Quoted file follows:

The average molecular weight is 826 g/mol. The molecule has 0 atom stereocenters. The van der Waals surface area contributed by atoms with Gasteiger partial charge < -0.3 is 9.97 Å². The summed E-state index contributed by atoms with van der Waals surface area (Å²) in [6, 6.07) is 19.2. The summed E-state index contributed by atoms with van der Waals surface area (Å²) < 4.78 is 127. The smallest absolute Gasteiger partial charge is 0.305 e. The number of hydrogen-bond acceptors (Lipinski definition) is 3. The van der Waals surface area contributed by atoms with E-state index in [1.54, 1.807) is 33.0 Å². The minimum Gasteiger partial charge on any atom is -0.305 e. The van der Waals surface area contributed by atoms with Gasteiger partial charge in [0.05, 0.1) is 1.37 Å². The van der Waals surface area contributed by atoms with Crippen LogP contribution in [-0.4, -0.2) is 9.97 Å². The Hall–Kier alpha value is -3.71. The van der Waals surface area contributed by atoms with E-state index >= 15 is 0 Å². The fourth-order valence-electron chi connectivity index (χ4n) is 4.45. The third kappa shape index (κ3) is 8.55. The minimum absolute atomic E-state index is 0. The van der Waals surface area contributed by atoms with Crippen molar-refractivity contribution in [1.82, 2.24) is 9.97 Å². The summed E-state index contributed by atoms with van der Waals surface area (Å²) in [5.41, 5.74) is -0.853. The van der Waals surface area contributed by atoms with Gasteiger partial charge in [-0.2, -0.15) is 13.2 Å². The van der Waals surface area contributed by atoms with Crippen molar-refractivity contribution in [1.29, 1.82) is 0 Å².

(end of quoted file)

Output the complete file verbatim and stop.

The average molecular weight is 826 g/mol. The molecule has 0 atom stereocenters. The van der Waals surface area contributed by atoms with Gasteiger partial charge < -0.3 is 9.97 Å². The summed E-state index contributed by atoms with van der Waals surface area (Å²) in [6, 6.07) is 19.2. The summed E-state index contributed by atoms with van der Waals surface area (Å²) < 4.78 is 127. The smallest absolute Gasteiger partial charge is 0.305 e. The number of hydrogen-bond acceptors (Lipinski definition) is 3. The van der Waals surface area contributed by atoms with E-state index in [1.54, 1.807) is 33.0 Å². The minimum Gasteiger partial charge on any atom is -0.305 e. The van der Waals surface area contributed by atoms with Gasteiger partial charge in [0.05, 0.1) is 1.37 Å². The van der Waals surface area contributed by atoms with Crippen LogP contribution in [-0.4, -0.2) is 9.97 Å². The Hall–Kier alpha value is -3.71. The van der Waals surface area contributed by atoms with E-state index >= 15 is 0 Å². The fourth-order valence-electron chi connectivity index (χ4n) is 4.45. The third kappa shape index (κ3) is 8.55. The minimum absolute atomic E-state index is 0. The van der Waals surface area contributed by atoms with Crippen molar-refractivity contribution in [1.82, 2.24) is 9.97 Å². The summed E-state index contributed by atoms with van der Waals surface area (Å²) in [5.41, 5.74) is -0.853. The van der Waals surface area contributed by atoms with Gasteiger partial charge in [-0.2, -0.15) is 13.2 Å². The van der Waals surface area contributed by atoms with Crippen molar-refractivity contribution in [1.29, 1.82) is 0 Å².